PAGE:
There are some things about renting a house that have been said so many times they are no longer heard. I find this advice again again on blogs, and I’ve given it 80 gazillion times, but sometimes people are so excited/stressed out when they are moving into a new rental, they let things go by. I’ll run over these suggestions one more time – just so I can say I did.
- Read your lease. No, really, read it. Read every word, sentence, paragraph and page, and then read it again. Oftentimes when I ask new tenants if they’ve read the lease, they say ‘yes’, but I always wonder. One time I had two very honest gentlemen who said, “Uh, no, actually – can we take a minute before we sign?” I always send a copy to them via e-mail – sheesh I love the internet – and then I bring an extra copy for them to keep, for signatures. These guys each took a copy to opposite sides of the driveway and dove in, I was very impressed. My husband and I always have last minute stuff to do, so we puttered while they studied. They had questions, we chatted, I felt so much better driving away. Some people, even older people, don’t know what a screwing they could be walking into, signing something without reading it. Sometimes I think I should put something outrageous within the body of the lease – “tenant agrees to invite Landlady to dinner once a month at their expense…”, see if they catch it.
- Take time to do the walk-thru, take notes, even photos. I know tenants want to get moved in, want the Landlords out of the way, but this is something you should absolutely take time to do. I take a lot of time inspecting my units and detailing them before tenants move in, I make a nice checklist for them to make notes, and I can’t remember too many tenants who’ve done this. I try to insist, but many times, they are meeting us on their lunch break or on their way somewhere and don’t want to take time. I think I could do it in under a half hour, especially if they bring their camera. I am all for them taking pictures – I’m always afraid they’ll think I’ve doctored my pictures. But, at the very least, tenants should turn on the lights, check the plumbing fixtures, look at any fixtures like doors, windows, etc – see if things are working, right on the spot, while the landlord/property manager is standing right there.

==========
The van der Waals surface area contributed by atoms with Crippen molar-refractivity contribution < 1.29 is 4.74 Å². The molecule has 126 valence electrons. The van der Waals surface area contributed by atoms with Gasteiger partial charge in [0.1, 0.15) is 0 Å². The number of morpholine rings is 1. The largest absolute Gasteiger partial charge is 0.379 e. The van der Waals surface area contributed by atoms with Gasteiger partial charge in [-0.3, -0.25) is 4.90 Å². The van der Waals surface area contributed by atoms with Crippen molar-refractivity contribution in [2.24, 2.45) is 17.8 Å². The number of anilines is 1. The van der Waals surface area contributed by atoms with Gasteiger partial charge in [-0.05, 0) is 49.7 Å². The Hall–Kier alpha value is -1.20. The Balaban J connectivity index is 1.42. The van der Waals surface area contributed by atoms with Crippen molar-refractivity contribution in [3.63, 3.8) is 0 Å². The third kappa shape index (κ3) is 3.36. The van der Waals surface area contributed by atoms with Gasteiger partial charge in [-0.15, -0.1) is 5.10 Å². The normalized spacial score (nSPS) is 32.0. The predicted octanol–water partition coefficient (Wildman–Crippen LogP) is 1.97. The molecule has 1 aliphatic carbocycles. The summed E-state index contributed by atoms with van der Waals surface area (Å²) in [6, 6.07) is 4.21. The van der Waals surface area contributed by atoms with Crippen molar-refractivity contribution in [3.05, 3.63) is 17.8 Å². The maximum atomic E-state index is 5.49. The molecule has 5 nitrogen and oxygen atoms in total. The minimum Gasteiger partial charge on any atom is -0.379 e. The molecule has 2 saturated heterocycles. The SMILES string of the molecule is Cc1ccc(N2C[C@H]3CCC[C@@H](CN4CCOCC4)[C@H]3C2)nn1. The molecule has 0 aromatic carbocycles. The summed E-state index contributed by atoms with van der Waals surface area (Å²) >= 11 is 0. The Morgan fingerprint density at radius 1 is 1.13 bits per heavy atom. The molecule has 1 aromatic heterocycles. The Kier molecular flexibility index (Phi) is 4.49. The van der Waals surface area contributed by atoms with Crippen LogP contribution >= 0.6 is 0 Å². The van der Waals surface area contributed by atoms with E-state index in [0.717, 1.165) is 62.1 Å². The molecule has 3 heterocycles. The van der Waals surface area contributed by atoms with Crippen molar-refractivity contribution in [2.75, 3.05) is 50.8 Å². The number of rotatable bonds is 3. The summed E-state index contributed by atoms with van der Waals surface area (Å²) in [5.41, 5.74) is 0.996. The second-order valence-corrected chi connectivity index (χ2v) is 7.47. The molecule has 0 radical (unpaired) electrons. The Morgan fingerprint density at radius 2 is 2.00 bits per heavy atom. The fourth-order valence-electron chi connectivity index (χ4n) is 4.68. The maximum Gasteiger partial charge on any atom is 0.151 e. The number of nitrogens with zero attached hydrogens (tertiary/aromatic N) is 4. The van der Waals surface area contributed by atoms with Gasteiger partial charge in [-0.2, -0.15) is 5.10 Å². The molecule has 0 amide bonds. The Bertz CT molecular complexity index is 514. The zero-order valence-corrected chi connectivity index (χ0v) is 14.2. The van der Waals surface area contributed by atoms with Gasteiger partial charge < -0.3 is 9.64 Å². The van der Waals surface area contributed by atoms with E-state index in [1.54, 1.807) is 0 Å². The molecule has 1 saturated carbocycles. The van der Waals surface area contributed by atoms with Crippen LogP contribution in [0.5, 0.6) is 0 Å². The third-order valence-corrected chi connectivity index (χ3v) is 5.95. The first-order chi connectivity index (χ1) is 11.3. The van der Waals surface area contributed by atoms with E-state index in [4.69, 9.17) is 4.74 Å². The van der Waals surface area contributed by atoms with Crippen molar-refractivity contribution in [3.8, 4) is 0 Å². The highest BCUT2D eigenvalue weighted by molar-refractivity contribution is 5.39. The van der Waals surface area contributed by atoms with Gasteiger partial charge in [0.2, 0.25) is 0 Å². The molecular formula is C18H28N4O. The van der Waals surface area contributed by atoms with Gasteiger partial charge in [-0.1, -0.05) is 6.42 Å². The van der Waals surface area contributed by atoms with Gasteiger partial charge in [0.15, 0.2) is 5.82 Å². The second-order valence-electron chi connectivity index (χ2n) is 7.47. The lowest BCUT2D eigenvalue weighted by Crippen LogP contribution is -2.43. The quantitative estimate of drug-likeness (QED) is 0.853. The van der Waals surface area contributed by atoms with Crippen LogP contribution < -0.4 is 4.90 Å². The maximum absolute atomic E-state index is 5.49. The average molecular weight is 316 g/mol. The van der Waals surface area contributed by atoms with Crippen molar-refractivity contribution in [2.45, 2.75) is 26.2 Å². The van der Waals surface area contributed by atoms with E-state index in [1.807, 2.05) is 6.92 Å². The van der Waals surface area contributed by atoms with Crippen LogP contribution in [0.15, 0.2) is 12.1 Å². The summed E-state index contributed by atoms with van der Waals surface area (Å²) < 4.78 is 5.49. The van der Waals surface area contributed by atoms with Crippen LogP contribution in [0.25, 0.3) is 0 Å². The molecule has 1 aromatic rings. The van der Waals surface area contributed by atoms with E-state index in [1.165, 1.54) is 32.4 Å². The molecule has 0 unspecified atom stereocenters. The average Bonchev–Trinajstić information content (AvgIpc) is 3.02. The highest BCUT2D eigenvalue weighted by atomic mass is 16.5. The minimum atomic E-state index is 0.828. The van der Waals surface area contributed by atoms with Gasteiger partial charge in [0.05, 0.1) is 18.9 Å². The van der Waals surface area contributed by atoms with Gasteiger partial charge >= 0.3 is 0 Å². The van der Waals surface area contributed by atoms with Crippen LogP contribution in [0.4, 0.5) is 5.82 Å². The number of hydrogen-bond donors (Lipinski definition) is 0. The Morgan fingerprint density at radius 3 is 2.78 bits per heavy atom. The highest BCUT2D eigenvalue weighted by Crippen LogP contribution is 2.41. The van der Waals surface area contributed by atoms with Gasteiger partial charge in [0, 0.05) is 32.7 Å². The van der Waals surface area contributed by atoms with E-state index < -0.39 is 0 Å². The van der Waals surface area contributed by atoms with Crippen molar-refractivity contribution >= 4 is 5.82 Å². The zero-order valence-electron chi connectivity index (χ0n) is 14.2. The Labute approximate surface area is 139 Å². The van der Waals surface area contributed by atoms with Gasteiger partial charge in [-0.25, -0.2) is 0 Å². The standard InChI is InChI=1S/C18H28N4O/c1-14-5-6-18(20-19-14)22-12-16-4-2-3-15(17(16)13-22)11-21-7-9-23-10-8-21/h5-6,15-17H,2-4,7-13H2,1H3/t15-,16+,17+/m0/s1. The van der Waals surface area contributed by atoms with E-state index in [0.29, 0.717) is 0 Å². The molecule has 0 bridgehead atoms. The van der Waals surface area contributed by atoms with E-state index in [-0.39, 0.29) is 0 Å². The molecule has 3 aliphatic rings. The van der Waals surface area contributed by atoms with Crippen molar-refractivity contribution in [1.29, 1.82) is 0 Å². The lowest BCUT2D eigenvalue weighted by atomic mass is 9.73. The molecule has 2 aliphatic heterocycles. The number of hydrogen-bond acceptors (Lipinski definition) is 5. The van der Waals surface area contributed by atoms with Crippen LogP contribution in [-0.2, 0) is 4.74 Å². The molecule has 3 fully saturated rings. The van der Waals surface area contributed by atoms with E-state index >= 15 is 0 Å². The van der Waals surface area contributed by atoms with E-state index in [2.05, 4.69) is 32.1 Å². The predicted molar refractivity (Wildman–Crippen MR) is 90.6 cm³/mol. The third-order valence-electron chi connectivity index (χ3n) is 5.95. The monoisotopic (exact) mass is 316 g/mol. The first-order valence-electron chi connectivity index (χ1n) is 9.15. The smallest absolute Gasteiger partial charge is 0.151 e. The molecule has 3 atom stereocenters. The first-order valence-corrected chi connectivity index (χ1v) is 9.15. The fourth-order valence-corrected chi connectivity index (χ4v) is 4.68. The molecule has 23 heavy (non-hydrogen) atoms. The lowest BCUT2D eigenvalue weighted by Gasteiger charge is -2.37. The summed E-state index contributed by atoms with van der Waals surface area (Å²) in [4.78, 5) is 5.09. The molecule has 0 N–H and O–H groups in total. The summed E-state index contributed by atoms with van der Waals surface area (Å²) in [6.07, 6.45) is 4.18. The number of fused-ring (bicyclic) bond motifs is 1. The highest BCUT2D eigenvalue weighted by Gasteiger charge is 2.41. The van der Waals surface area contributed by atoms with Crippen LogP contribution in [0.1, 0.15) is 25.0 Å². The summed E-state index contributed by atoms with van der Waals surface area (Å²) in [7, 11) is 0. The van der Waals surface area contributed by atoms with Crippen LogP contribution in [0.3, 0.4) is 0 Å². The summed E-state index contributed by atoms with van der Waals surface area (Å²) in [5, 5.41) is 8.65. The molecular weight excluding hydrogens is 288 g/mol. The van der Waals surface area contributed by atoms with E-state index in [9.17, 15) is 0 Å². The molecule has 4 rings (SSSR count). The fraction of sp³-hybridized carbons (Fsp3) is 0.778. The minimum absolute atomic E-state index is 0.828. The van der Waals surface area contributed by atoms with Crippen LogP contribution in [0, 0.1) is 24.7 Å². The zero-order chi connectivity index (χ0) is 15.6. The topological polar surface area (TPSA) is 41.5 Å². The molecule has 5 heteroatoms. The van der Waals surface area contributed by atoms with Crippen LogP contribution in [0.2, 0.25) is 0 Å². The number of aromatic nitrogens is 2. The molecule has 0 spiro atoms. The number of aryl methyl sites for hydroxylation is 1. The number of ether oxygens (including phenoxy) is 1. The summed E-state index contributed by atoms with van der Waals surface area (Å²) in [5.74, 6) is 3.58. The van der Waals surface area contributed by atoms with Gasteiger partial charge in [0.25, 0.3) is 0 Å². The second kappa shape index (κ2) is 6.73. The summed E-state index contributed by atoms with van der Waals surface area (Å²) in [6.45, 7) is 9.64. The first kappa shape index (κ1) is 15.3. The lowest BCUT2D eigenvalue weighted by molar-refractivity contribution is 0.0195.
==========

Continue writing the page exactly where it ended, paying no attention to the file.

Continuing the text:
- Develop a good rapport with the Landlord/Management. Shake hands, repeat their name – handle this like any other very important social connection. While I don’t want my tenants calling me with whimsies, or insisting on bringing the rent to my house, I do like to hear from them when a faucet is leaking or the oven doesn’t light, there’s a problem with a neighbor, or something’s been broken. We can oftentimes fix things at no cost to the tenant. If there is expense, we can certainly minimize it by taking care of it in a timely fashion instead of letting it get worse and worse and possibly do structural damage.
- Good neighbors are not born, they are made. I know, this isn’t always possible, but you should at least put out your feelers, see if they’re friendly. Neighbors are important, they can be the givers of pleasure and/or pain. I’m not saying you have to kowtow to unreasonable demands, but you might want to be sure to have your campground etiquette in place: make introductions if possible, make pleasant greetings when you have to make contact, and be respectful with your activities – don’t make noise that can be heard off your property, be very careful of your parking habits, and don’t have your friends coming and going loudly at all hours. Remember, neighbors don’t have to be a nuisance or a threat – they can watch your place when you’re gone, let you know if they see anything weird. And, they oftentimes have a good relationship with your landlord and can put in a good word for you.
This is advice you will find on other websites. It’s not guaranteed to get you your deposit back, but it will probably make your rental experience more pleasant.